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Lone Working

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Who are Lone Workers?

Lone Workers are those people who work alone, without close or direct supervision. Any person that works alone, including Employees who work alone, Self-Employed people and Contractors are categorised as lone workers. 

Lone Workers can include:

  • People who work outside of normal working hours – Including for example security officers, maintenance and repair staff and cleaners
  • People who work separately from other people
  • People who are Service Workers – For example, postal staff, social workers, district nurses, drivers, sales representatives and similar professionals who visit commercial and domestic premises in the course of their work
  • People who work away from their fixed place of work – For example, construction workers, people who carry out repairs, people who carry out vehicle recovery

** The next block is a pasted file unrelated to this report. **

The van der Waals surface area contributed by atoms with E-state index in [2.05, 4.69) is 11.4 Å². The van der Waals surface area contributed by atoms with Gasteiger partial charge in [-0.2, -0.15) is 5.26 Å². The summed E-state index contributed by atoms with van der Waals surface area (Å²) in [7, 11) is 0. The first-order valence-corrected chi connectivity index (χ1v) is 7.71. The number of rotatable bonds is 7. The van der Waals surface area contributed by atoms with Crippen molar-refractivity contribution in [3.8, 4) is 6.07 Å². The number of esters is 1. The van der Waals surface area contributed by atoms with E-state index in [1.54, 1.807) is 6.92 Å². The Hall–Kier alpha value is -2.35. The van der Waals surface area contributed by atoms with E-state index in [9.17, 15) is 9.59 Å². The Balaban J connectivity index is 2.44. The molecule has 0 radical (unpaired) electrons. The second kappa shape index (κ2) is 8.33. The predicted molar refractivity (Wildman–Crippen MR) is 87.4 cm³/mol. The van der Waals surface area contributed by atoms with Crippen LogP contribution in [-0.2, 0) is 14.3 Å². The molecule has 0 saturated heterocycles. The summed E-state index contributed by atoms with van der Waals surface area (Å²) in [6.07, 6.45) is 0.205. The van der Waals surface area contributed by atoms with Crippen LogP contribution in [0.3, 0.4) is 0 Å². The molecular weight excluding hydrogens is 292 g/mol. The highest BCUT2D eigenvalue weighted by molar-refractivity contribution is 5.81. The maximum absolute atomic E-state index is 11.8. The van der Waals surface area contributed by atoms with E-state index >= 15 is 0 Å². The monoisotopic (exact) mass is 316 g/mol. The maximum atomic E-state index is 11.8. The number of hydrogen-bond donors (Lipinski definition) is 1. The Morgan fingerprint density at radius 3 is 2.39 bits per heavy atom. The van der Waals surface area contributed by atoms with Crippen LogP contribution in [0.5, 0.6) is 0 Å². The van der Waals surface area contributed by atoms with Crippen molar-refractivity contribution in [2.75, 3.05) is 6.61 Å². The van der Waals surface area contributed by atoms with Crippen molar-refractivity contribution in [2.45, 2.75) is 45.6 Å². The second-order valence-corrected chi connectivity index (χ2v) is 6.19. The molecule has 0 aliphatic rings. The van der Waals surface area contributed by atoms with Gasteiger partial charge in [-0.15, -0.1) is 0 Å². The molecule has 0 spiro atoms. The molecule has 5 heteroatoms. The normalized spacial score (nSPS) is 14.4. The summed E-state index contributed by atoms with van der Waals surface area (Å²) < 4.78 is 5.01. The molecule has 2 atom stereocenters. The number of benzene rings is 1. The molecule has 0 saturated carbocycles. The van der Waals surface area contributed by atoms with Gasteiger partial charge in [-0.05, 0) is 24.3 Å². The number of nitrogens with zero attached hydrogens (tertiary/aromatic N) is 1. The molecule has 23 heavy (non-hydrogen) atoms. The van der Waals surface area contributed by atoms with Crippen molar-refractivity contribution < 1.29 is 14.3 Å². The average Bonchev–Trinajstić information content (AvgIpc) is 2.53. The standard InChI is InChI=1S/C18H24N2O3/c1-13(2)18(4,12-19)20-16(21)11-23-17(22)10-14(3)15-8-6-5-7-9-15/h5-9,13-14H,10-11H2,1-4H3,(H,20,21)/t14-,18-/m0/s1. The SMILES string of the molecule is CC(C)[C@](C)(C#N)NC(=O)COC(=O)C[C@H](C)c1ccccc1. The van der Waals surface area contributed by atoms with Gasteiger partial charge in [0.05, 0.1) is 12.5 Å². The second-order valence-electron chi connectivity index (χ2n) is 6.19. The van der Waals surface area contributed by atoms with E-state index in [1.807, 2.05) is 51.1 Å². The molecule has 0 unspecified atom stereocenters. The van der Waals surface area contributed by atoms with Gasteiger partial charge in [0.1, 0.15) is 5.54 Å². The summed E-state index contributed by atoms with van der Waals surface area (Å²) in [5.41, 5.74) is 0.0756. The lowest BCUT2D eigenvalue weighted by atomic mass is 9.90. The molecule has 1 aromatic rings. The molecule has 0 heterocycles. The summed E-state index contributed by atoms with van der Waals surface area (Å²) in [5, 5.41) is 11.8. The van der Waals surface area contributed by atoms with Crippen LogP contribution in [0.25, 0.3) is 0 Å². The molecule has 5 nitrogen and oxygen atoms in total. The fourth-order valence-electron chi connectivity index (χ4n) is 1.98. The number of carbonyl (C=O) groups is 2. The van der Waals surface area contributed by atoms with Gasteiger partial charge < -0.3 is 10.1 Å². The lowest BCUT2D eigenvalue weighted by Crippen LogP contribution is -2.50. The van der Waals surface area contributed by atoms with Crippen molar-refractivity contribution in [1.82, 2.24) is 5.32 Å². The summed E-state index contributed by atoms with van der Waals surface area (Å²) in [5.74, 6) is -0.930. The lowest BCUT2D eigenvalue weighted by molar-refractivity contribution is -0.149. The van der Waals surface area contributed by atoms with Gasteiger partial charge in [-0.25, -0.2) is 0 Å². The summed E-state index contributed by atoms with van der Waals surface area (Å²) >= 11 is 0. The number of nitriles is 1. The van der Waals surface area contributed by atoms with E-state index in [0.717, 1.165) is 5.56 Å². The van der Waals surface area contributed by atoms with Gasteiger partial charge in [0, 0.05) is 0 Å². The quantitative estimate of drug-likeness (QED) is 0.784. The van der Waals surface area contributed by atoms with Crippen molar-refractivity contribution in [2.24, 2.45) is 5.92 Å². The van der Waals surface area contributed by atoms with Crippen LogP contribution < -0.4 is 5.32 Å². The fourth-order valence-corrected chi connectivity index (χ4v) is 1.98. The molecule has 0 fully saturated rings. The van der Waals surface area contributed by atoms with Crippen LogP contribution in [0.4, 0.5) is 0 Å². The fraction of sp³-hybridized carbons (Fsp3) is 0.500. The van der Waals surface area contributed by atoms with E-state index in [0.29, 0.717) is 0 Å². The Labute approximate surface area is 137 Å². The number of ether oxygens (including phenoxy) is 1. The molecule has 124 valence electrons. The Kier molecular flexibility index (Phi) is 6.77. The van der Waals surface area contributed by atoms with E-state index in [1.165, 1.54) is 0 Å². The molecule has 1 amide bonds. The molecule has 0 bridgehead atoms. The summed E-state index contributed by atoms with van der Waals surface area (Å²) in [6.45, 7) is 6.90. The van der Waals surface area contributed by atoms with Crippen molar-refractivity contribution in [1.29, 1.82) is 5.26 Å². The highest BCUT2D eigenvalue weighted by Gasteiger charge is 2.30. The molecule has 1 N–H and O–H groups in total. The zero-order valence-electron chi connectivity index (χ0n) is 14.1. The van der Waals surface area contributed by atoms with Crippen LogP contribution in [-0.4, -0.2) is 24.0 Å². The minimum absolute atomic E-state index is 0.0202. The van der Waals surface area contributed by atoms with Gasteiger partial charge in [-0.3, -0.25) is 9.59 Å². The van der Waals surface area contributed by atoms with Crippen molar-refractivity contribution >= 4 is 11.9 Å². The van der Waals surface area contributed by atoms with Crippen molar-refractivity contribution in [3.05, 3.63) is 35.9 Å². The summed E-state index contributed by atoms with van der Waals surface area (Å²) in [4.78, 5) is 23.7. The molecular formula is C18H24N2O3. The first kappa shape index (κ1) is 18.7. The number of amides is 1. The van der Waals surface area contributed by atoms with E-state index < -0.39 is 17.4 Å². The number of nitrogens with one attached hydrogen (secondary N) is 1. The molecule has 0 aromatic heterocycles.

Are people legally allowed to work alone?

Yes, people are legally allowed to work alone. However  Section 19 of the Safety, Health and Welfare at Work Act, 2005 provides that every Employer shall identify the hazards in the place of work under his or her control, assess the risks presented by those hazards and be in possession of a written assessment (to be known and referred to in this Act as a “risk assessment”) of the risks to the safety, health and welfare at work of his or her Employees, including the safety, health and welfare of any single Employee or group or groups of Employees who may be exposed to any unusual or other risks under the relevant statutory provisions. 

There is therefore an obligation on Employers to carry out a risk assessment in order to assess whether an Employee may be at a significantly higher risk when they are working alone. However, there may be legislation in certain sectors which Employers must be aware of in relation to lone working, for example supervision of diving operations or where vehicles are carrying explosives.